South Buttress Prow: 5.12a/b, Grade V. This route was established on September 29, 2006 by Hans Johnstone, Greg Collins, and Bean Bowers. Supposedly, the highlight of this climb is the 5.12 a/b crux which is a 100-foot splitter crack. Source: Rock and Ice Magazine, Issue 156, January 2007.

A Climbers Guide To The Teton Range, by Leigh N. Ortenburger and Reynold G. Jackson
Teton Classics, by Richard Rossiter
Martin Cash
Dave Hodge
 Alan Ellis leads the second...
Ascending the CMC route. Photo by Andy Leach

Red Tape

Mt. Moran is located inside Grand Teton National Park. There is a $25.00 entrance fee to the park which will also get you into Yellowstone (Good for 7 days). See info below for other entrance fees. No permits or fees are required to climb; however, a check-in with the Jenny Lake Ranger Station is recommended. Permits are needed for backcountry camping if using a high camp. Free permits are available at the Jenny Lake Ranger Station on a first come, first served basis. A limited number of permits can be made in advance by submitting your request in writing to the address or FAX number below. Reservations may be made as early as January 1 and are accepted up to May 15. Although the permit is free, there is a $15.00 non-refundable reservation fee. For more information call (307) 739-3397 or (307) 739-3309. Even though you have a reserved permit, you must pick up your permit in person by 10:00 am the morning of your trip or they will make it available to others.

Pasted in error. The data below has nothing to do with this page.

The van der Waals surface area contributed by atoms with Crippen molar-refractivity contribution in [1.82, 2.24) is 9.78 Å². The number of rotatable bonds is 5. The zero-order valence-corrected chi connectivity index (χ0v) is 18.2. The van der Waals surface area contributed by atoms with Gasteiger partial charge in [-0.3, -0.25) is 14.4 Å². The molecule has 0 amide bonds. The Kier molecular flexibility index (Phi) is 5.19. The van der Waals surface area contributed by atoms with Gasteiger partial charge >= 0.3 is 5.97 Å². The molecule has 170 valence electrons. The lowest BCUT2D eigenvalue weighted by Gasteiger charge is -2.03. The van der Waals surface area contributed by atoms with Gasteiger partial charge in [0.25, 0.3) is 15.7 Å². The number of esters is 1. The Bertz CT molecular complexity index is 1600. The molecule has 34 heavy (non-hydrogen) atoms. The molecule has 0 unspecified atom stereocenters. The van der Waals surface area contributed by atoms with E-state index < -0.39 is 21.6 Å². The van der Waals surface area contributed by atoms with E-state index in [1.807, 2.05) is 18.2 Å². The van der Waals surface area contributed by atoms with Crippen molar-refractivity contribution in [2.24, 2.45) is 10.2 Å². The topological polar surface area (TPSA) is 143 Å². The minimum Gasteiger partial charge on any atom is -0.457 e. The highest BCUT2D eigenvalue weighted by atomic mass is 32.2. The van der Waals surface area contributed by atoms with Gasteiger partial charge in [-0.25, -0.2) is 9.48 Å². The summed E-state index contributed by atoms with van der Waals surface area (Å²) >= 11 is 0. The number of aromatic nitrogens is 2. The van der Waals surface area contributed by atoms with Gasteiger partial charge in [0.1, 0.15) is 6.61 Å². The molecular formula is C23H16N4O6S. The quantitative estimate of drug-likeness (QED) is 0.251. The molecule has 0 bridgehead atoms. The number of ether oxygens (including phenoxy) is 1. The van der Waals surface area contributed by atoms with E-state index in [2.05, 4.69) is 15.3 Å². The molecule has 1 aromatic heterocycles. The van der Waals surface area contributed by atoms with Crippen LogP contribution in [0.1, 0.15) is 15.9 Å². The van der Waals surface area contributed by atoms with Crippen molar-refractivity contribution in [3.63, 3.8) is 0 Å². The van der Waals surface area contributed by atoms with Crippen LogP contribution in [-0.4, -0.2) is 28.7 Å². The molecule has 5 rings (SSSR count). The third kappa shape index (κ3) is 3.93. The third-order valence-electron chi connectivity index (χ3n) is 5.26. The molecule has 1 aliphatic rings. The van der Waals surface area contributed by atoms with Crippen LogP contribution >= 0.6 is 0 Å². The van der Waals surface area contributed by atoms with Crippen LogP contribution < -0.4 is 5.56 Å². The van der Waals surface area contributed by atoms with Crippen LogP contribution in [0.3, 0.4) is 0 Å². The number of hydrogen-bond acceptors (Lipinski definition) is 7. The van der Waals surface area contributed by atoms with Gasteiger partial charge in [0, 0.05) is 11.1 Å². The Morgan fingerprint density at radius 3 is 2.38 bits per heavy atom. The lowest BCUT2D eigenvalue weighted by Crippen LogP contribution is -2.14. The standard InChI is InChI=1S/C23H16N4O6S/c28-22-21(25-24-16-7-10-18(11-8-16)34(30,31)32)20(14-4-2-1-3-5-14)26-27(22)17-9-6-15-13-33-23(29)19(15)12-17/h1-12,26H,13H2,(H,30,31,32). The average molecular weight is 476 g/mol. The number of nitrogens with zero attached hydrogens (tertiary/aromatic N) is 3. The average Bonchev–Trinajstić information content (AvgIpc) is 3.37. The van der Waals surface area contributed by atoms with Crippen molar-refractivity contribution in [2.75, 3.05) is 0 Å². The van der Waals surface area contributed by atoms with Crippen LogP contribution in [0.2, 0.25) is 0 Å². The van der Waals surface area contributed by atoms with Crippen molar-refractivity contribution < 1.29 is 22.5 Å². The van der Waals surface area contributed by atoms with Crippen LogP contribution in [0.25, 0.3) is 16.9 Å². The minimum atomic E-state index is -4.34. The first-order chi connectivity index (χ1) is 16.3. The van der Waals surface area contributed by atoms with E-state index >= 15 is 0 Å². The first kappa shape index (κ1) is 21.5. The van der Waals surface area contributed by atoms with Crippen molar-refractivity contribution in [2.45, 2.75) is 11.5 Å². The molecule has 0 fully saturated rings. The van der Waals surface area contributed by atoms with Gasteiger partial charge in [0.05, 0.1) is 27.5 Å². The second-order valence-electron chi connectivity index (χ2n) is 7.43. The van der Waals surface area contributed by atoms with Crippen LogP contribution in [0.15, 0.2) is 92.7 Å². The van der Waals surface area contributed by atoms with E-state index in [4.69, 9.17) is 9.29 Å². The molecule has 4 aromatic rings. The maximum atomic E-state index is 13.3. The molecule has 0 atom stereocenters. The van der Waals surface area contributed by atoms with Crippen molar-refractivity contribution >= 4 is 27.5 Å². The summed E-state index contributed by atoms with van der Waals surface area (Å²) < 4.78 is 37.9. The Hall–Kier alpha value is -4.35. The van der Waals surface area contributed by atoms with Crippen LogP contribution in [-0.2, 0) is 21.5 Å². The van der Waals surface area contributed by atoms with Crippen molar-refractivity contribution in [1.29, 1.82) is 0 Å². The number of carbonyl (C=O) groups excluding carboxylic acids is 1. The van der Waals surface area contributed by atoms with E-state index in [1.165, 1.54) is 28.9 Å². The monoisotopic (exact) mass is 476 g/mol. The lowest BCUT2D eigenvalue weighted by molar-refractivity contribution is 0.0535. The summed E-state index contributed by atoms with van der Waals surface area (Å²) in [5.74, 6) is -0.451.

Grand Teton National Park
Permits Office
P.O. Drawer 170
Moose, WY 83012
             FAX: (307) 739-3438


Vehicle single entry $25.00 for 7 Days, $12.00 per person for single hiker or bicyclist, or $20.00 per motorcycle. You may also purchase an "America The Beautiful Federal Lands Recreational Pass" for $80.00 which is good for entrance to all National Parks, National Forests, BLM, US Fish & Wildlife, and Bureau of Reclamation sites for one year from date of purchase. If you're disabled, you may want to get an Access Pass which are free and good for a lifetime. If you're 62 years of age or older, a Senior Pass can be purchased for $10 and they're also good for a lifetime. Click here for more info on fees and passes. Existing National Park Passes and Golden Age/Access/and Eagle Passes will be honored until they expire. (Info courtesy of SP Member Sequoia)


  • Respect wildlife: Do not approach or feed animals. Observe and photograph from a safe distance; stay at least 300 feet away from large animals.
  • All overnight camping requires a permit.
  • Carry out all your garbage.
  • Hike on established trails to prevent erosion.
  • Pets, weapons, bicycles or vehicles are not allowed on trails or in the backcountry.
  • Backcountry sanitation: To prevent contamination of waterways, bury feces in a hole 6-8 inches deep at least 200 feet from streams and lakes. Pack out used toilet paper, tampons, sanitary napkins and diapers in sealed plastic bags. Do not bury or burn them.